BrowserAnimationsModule,
    NgxChartsModule
  ],
  providers: [],
  bootstrap: [AppComponent]
})
export class AppModule { }

Amazing! Now we can start using ngx-chart component and build the graph we want.

In the AppComponent we will provide data that the chart will represent. It’s a sample data for vehicles on the road survey.

#angular #angular 6 #scala #angular #angular 9 #bar chart #charting #charts #d3 charts #data visualisation #ngx #ngx charts #pie

NBB: Ad-hoc CLJS Scripting on Node.js

Nbb

Not babashka. Node.js babashka!?

Ad-hoc CLJS scripting on Node.js.

Status

Experimental. Please report issues here.

Goals and features

Nbb's main goal is to make it easy to get started with ad hoc CLJS scripting on Node.js.

Additional goals and features are:

  • Fast startup without relying on a custom version of Node.js.
  • Small artifact (current size is around 1.2MB).
  • First class macros.
  • Support building small TUI apps using Reagent.
  • Complement babashka with libraries from the Node.js ecosystem.

Requirements

Nbb requires Node.js v12 or newer.

How does this tool work?

CLJS code is evaluated through SCI, the same interpreter that powers babashka. Because SCI works with advanced compilation, the bundle size, especially when combined with other dependencies, is smaller than what you get with self-hosted CLJS. That makes startup faster. The trade-off is that execution is less performant and that only a subset of CLJS is available (e.g. no deftype, yet).

Usage

Install nbb from NPM:

$ npm install nbb -g

Omit -g for a local install.

Try out an expression:

$ nbb -e '(+ 1 2 3)'
6

And then install some other NPM libraries to use in the script. E.g.:

$ npm install csv-parse shelljs zx

Create a script which uses the NPM libraries:

(ns script
  (:require ["csv-parse/lib/sync$default" :as csv-parse]
            ["fs" :as fs]
            ["path" :as path]
            ["shelljs$default" :as sh]
            ["term-size$default" :as term-size]
            ["zx$default" :as zx]
            ["zx$fs" :as zxfs]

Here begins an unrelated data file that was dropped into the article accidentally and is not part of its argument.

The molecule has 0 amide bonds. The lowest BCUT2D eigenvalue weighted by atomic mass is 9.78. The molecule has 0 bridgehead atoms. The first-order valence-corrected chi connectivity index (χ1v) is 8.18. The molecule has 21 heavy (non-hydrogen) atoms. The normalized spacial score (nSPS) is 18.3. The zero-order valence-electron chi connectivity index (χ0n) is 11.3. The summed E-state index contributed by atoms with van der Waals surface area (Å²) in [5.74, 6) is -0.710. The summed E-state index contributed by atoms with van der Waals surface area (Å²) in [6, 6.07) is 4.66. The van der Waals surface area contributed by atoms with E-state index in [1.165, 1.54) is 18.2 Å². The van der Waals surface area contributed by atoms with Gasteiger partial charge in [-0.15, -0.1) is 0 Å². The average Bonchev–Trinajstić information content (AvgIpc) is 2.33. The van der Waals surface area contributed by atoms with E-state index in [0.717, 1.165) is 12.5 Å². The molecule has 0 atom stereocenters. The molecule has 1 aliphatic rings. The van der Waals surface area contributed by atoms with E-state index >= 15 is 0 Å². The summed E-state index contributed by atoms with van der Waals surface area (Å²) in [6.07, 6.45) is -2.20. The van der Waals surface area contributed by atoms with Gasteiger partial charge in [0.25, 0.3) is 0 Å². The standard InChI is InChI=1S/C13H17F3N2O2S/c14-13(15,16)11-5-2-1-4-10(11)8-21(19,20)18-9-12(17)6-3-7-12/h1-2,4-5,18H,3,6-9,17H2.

[nbb.core :refer [*file*]]))

(prn (path/resolve "."))

(prn (term-size))

(println (count (str (fs/readFileSync *file*))))

(prn (sh/ls "."))

(prn (csv-parse "foo,bar"))

(prn (zxfs/existsSync *file*))

(zx/$ #js ["ls"])

Call the script:

$ nbb script.cljs
"/private/tmp/test-script"
#js {:columns 216, :rows 47}
510
#js ["node_modules" "package-lock.json" "package.json" "script.cljs"]
#js [#js ["foo" "bar"]]
true
$ ls
node_modules
package-lock.json
package.json
script.cljs

Macros

Nbb has first class support for macros: you can define them right inside your .cljs file, like you are used to from JVM Clojure. Consider the plet macro to make working with promises more palatable:

(defmacro plet
  [bindings & body]
  (let [binding-pairs (reverse (partition 2 bindings))
        body (cons 'do body)]
    (reduce (fn [body [sym expr]]
              (let [expr (list '.resolve 'js/Promise expr)]
                (list '.then expr (list 'clojure.core/fn (vector sym)
                                        body))))
            body
            binding-pairs)))

Using this macro we can look async code more like sync code. Consider this puppeteer example:

(-> (.launch puppeteer)
      (.then (fn [browser]
               (-> (.newPage browser)
                   (.then (fn [page]
                            (-> (.goto page "https://clojure.org")
                                (.then #(.screenshot page #js{:path "screenshot.png"}))
                                (.catch #(js/console.log %))
                                (.then #(.close browser)))))))))

Using plet this becomes:

(plet [browser (.launch puppeteer)
       page (.newPage browser)
       _ (.goto page "https://clojure.org")
       _ (-> (.screenshot page #js{:path "screenshot.png"})
             (.catch #(js/console.log %)))]